While I agree with Brian May that it is heartening to see Lifelong Learning UK and the Institute for Learning offering bursaries for would-be researchers among teachers in further education ("Research should be at the heart of learning", September 11), I have to disagree that anyone in the FE sector lacks incentive, time, money and imagination.
I am both a manager and practitioner within work-based training, and I conduct research within my and similar organisations for the benefit of the sector. Research is "at the beating heart" of our organisation and good practice is shared with partner institutions. It is not on a large scale nor is it widely published, but it is significant and internally validated, which informs practice as a result.
Having studied for the past 22 years I am three years into a Doctor of Education qualification. I also work full-time, have a young child, self- fund and conduct research in my own time. I recognise that time is a factor but feel that with planning it is not an insurmountable problem.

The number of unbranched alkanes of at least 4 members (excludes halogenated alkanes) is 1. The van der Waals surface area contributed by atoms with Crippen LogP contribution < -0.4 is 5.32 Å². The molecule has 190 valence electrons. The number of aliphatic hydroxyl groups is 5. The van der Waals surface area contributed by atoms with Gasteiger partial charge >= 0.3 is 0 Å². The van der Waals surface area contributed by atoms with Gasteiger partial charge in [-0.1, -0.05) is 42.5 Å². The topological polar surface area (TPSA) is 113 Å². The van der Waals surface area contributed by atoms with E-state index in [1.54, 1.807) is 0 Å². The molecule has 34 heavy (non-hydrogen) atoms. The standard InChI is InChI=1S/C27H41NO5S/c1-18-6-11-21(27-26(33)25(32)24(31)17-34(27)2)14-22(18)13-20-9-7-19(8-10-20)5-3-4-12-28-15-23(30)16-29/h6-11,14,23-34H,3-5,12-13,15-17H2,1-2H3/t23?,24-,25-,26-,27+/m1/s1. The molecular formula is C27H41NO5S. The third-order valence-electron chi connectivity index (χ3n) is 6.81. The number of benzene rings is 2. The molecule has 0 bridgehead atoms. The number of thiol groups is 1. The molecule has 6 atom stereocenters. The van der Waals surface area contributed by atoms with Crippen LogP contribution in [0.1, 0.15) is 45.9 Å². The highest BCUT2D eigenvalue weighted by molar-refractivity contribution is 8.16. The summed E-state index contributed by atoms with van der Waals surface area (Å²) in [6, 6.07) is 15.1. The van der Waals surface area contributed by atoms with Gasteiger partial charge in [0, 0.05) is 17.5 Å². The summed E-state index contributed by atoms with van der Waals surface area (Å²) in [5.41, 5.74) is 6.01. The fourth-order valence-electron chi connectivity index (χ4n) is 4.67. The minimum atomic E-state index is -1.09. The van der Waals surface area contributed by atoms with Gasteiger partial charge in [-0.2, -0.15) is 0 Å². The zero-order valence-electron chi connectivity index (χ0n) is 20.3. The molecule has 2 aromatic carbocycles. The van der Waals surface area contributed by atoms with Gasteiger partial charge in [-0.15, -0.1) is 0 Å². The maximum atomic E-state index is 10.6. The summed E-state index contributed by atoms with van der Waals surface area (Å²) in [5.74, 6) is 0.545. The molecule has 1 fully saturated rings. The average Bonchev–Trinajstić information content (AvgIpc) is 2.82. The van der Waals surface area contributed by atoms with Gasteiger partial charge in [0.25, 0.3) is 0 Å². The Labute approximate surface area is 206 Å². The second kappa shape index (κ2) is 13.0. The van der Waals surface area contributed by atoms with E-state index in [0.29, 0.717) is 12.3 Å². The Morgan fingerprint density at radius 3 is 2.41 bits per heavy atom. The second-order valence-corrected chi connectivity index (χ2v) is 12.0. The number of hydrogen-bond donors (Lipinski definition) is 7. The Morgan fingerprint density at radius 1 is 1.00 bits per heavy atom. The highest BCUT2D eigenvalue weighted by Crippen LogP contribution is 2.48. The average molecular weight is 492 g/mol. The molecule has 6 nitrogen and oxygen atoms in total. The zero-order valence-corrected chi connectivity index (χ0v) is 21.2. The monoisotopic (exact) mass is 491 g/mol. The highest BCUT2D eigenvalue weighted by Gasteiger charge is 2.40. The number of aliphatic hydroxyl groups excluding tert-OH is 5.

I, too, am of the opinion that as managers we are occupied by targets, and that research is challenging in the political arena of compliance, where sustainability of organisations are measured by outputs.
But I certainly do not lack incentive or imagination, and the enticement of a bursary personally is not a motivating factor. What motivates is a passion for educational excellence that is underpinned by a robust, systematic approach to research that benefits practitioners and learners alike.
Claire Indans, Quality manager, Nottingham Hairdressing Training Agency.